You start seeing the ball well and moving well. You are
more relaxed and able to withstand the pressure and stress.
Perhaps you could even take this acceptance to the next
level and actually become grateful for the situation. This
"gratitude attitude" would help you enjoy the situation,
embrace it further and play better.
- To Concentrate, Tune In, Not Out: Everyone thinks
that in order to concentrate well, they need to "block out"
distractions. Rather than doing battle with distractions,
and attempting to ward them off, it's better to simply "tune
in" to the proper cue. There are two types of distractions,
internal and external. Either type takes our attention away
from the correct cues we should be focusing on. To tune
in, focus on various aspects of the ball. First, clear your
mind by taking some deep breaths as part of your pre-point
ritual. Then relax your muscles. Now complete your ritual.
As part of your ritual, focus on the ball as you hold it,
or as the server holds it. Take a very sharp look at it.
Can you see the lettering on the ball? Is there a slight
blemish you can see? If you are serving feel the weight
of the ball. Feel the ball touching your hand. Using your
vision and sense of feel puts you into "sensate mode" where
you begin to enter the moment, the now. The now is where
you concentrate, and your object of concentration is the
ball. Anything else you think about is a distraction. Don't
even think "about the ball". Just watch the ball. As you
feel and watch the ball, you are automatically concentrating.
You don't have to force it, or block out any distractions.
You are simply in the now, focusing.
How does it feel to know some key elements of the mental
game of table tennis? Now you have more insight about how
to concentrate, remain relaxed and composed and how to become
confident. Work diligently on your mental approach and it
will pay handsome dividends.
Copyright © 2014 Bill Cole, MS, MA. All rights reserved.
This article covers only one small part of the mental game.
A complete mental training program includes motivation and
goal-setting, pre-event mental preparation, post-event review
and analysis, mental strengthening, self-regulation training,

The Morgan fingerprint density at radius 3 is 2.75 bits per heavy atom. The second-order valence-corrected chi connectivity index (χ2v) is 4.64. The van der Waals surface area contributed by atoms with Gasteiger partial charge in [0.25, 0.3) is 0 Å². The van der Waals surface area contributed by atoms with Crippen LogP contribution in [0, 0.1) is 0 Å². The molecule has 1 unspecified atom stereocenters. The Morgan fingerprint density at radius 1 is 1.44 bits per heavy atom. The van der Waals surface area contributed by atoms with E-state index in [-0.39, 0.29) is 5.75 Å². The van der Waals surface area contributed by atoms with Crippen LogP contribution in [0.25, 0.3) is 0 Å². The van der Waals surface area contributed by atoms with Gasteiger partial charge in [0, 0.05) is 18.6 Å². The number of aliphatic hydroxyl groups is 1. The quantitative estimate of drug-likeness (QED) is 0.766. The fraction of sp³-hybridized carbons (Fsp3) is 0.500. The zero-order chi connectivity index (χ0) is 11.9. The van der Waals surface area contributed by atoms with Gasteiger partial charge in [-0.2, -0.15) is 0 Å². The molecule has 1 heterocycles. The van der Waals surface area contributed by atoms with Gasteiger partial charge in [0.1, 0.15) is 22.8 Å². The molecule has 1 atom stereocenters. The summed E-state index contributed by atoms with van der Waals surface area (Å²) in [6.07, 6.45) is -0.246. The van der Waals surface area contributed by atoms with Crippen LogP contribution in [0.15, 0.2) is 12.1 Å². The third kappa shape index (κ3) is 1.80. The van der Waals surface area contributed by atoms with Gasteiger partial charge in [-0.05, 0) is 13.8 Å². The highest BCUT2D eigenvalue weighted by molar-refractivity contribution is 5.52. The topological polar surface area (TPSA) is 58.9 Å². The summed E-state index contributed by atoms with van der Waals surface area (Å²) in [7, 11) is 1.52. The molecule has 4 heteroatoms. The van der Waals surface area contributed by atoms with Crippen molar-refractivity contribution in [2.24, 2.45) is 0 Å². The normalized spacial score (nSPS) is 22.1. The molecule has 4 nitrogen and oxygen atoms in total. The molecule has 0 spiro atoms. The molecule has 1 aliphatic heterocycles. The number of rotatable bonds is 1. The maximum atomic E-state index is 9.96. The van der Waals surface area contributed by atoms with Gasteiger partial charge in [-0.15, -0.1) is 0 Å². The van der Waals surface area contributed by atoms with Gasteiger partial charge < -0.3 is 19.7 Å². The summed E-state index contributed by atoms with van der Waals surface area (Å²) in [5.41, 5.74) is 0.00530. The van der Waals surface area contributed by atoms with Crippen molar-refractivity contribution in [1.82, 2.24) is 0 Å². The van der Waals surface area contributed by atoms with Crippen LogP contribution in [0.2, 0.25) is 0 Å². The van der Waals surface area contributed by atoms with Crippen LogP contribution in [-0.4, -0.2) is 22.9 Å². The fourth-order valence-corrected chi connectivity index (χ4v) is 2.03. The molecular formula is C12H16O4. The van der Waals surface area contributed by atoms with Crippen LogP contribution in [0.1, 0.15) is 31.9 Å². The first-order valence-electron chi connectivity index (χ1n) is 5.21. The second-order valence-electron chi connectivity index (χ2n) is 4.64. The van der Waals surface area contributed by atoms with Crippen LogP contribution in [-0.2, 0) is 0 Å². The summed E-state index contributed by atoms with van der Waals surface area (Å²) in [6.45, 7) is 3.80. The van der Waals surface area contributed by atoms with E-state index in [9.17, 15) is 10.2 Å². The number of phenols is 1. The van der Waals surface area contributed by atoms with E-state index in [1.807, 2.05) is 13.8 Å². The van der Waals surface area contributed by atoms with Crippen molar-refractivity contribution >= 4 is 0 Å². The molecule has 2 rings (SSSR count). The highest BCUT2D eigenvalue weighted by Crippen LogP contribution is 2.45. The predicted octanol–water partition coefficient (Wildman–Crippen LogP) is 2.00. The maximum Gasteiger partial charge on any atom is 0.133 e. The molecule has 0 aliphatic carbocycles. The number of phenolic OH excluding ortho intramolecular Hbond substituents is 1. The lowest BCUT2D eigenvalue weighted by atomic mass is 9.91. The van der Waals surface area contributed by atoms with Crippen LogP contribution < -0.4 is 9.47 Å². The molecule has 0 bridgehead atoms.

breath control training, motor skill training, mental rehearsal,
concentration training, pressure-proofing, communication training,
confidence-building, breaking through mental barriers, slump
prevention, mental toughness training, flow training, relaxation
training, momentum training, psych-out proofing and media
For a comprehensive overview of your mental abilities you
need an assessment instrument that identifies your complete
mental strengths and weaknesses. For a free, easy-to-take
65-item sport psychology assessment tool you can score right
on the spot, visit https://www.mentalgamecoach.com/Assessments/MentalGameOfSports.html.
This assessment gives you a quick snapshot of your strengths
and weaknesses in your mental game. You can use this as a
guide in creating your own mental training program, or as
the basis for a program you undertake with Bill Cole, MS,
MA to improve your mental game. This assessment would be an
excellent first step to help you get the big picture about
your mental game.
Bill Cole, MS, MA, a leading authority on peak performance, mental toughness
and coaching, is founder and President of the International Mental Game Coaching
Bill is also founder and CEO of William B. Cole Consultants, a consulting firm that helps
organizations and professionals achieve more success in business, life and sports.
He is a multiple Hall of Fame honoree, an award-winning scholar-athlete, published
book author and articles author, and has coached at the highest levels of major-league
pro sports, big-time college athletics and corporate America. For a free, extensive
article archive, or for questions and comments visit him at www.MentalGameCoach.com.
Article Source: SportsPsychologyCoaching.com